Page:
29 “Woe to you, teachers of the law and Pharisees, you hypocrites! You build tombs for the prophets and decorate the graves of the righteous. 30 And you say, ‘If we had lived in the days of our ancestors, we would not have taken part with them in shedding the blood of the prophets.’ 31 So you testify against yourselves that you are the descendants of those who murdered the prophets. 32 Go ahead, then, and complete what your ancestors started!

 33 “You snakes! You brood of vipers! How will you escape being condemned to hell? 34 Therefore I am sending you prophets and sages and teachers. Some of them you will kill and crucify; others you will flog in your synagogues and pursue from town to town. 35 And so upon you will come all the righteous blood that has been shed on earth, from the blood of righteous Abel to the blood of Zechariah son of Berekiah, whom you murdered between the temple and the altar. 36 Truly I tell you, all this will come on this generation.

 

 Wow, Jesus really laid the wood to these guys! No holes barred! Tell it like it is. This is like a preacher on fire and not caring about hurt feeling. He is laying the truth on them. It’s like a hip-hop artist speaking truth and dropping the microphone on the floor as he says his last word and walks off stage. It is Toby Keith saying, “How Do Ya Like Me Now?” Jesus was not holding back in this scene. He was laying down truth track by track, woe by woe. How do ya like me now?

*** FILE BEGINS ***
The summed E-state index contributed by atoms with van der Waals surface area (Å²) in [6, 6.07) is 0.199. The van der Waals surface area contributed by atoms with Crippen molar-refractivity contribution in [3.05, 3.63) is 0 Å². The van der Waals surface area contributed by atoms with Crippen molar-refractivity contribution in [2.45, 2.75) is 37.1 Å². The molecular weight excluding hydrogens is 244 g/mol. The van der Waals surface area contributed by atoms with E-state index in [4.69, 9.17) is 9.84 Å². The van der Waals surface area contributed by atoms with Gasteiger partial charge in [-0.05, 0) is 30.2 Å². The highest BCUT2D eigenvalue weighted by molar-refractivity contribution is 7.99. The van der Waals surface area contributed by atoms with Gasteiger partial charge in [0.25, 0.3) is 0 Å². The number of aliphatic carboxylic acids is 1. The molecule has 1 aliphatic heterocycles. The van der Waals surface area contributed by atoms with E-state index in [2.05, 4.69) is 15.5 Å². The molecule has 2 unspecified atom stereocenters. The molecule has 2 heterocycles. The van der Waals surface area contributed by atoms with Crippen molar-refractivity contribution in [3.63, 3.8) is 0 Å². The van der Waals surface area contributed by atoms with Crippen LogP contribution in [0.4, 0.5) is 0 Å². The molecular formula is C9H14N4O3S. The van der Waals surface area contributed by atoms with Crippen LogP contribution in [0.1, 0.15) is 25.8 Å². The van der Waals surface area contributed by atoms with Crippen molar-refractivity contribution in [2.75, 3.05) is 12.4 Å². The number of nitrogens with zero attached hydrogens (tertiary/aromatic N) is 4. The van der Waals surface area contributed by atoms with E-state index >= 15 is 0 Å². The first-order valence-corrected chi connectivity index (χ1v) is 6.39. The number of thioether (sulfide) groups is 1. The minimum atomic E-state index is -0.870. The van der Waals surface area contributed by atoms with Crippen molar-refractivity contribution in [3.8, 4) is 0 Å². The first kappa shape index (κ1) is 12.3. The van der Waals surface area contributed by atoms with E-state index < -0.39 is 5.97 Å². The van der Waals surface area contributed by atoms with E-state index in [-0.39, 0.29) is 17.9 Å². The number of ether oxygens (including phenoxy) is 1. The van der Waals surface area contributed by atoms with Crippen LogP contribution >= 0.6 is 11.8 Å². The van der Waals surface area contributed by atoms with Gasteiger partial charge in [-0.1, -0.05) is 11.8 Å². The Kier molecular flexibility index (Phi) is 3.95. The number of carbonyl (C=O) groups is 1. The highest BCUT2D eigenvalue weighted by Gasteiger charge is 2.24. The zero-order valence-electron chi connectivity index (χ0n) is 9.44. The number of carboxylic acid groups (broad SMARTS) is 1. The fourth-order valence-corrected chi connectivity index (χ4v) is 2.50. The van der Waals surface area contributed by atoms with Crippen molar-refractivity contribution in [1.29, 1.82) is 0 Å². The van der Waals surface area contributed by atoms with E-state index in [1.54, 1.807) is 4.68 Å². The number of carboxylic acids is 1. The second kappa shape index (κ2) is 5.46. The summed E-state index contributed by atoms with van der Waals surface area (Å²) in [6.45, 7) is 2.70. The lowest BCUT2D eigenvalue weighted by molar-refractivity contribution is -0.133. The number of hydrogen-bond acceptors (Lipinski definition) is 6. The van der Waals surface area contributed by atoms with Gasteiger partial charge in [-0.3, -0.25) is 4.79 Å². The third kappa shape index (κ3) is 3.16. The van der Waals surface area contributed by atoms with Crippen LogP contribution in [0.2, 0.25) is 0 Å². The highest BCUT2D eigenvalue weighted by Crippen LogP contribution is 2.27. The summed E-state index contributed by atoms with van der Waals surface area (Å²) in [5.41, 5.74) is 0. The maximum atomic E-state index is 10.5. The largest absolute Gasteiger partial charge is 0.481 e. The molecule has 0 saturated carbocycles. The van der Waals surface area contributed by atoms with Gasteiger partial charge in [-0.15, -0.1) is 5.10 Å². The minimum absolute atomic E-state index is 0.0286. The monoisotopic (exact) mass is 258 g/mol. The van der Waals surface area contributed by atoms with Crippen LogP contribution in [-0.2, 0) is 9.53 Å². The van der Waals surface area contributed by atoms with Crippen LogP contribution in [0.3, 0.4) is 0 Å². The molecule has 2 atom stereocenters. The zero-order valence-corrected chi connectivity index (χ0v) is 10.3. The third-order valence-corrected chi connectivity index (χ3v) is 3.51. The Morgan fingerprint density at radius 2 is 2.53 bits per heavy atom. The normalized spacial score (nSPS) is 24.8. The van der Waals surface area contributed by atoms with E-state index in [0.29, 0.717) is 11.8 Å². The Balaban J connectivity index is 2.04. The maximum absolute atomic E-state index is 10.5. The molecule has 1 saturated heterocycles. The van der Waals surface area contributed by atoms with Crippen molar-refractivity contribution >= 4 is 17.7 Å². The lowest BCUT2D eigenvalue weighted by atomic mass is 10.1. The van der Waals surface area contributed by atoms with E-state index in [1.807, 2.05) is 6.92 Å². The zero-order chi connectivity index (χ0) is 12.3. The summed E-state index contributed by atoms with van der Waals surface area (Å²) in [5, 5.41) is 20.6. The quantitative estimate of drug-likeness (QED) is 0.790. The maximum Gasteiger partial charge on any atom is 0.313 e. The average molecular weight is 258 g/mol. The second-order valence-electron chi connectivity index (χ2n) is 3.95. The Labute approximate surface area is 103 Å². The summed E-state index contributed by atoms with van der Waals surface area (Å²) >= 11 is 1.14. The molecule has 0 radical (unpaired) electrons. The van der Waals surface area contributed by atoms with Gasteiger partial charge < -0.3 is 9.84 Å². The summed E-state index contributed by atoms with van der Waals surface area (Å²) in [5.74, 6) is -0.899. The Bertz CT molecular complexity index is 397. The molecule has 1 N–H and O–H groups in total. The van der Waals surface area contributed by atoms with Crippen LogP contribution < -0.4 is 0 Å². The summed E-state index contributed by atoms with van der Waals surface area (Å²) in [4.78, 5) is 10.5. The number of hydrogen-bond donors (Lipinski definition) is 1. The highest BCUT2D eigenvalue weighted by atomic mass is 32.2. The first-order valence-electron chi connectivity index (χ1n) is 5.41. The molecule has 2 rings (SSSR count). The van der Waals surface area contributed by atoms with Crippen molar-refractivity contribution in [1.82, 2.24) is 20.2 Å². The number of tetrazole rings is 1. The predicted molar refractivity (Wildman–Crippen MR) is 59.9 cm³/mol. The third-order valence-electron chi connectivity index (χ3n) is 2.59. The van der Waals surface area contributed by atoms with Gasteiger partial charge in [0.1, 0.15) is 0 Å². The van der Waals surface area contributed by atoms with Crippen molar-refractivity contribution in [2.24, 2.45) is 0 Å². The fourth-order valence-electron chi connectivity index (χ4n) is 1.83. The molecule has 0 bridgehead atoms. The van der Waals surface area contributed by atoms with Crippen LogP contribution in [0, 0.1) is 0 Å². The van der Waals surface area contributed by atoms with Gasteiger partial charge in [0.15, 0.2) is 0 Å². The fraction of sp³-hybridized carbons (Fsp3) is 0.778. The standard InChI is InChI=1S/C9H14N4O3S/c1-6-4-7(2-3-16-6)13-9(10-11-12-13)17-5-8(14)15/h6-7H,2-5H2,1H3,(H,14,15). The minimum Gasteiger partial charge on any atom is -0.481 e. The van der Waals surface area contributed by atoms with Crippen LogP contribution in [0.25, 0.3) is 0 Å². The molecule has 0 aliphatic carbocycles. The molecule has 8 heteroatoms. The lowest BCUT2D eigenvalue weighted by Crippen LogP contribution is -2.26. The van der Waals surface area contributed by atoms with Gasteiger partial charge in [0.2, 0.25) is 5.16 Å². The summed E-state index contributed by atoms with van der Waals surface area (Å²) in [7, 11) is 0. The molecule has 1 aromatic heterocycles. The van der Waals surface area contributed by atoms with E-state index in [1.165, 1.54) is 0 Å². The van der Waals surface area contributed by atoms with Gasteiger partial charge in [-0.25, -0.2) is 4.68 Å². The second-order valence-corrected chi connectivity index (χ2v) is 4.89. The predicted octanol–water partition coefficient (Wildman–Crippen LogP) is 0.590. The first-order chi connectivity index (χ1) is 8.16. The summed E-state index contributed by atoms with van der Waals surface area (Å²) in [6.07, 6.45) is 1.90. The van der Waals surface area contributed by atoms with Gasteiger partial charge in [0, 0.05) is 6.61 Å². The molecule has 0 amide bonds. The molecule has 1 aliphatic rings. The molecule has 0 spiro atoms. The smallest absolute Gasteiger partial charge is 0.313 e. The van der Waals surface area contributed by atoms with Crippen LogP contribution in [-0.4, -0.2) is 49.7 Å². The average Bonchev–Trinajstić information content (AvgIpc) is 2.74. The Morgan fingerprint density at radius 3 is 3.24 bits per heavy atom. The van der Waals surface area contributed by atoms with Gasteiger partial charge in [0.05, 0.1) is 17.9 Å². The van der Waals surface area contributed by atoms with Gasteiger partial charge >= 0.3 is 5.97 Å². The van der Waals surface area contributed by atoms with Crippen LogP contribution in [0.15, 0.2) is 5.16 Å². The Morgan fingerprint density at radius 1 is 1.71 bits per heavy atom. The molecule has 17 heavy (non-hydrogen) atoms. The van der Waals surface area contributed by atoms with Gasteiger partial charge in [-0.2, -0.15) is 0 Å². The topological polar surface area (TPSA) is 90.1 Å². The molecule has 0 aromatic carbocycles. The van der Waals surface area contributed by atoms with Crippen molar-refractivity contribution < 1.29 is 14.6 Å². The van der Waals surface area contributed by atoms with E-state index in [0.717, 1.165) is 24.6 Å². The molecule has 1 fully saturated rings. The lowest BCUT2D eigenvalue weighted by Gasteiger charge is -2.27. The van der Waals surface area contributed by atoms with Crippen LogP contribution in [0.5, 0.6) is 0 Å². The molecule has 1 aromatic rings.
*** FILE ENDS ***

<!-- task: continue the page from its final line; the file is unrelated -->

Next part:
Being a religious leader in first century Israel was very different from being a preacher or religious leader today. Israel’s history, culture, and daily life was centered around their relationship with God. The religious leaders were the best known and most powerful people in Israel. Jesus made these stinging accusations because these leaders were more concerned about maintaining or gaining more power, money and prestige than they were about leading people into a better, deeper relationship with God. He blasted them for their religiousness. They were so caught up in the details of their own laws and regulations that they completely missed God, to whom our need for His mercy is brought out by the Law. A religion requires performance and outward signs of obedience while missing the need for inner renewal and humble submission to God. Jesus was saying that they were outwardly appearing to be clean but they were full of pride and were not submitted to God on the inside. Jesus condemned them for outwardly appearing upright and holy but inwardly remaining full of corruption and greed. They were putting on a show but there was no life change on the inside. How do ya like me now?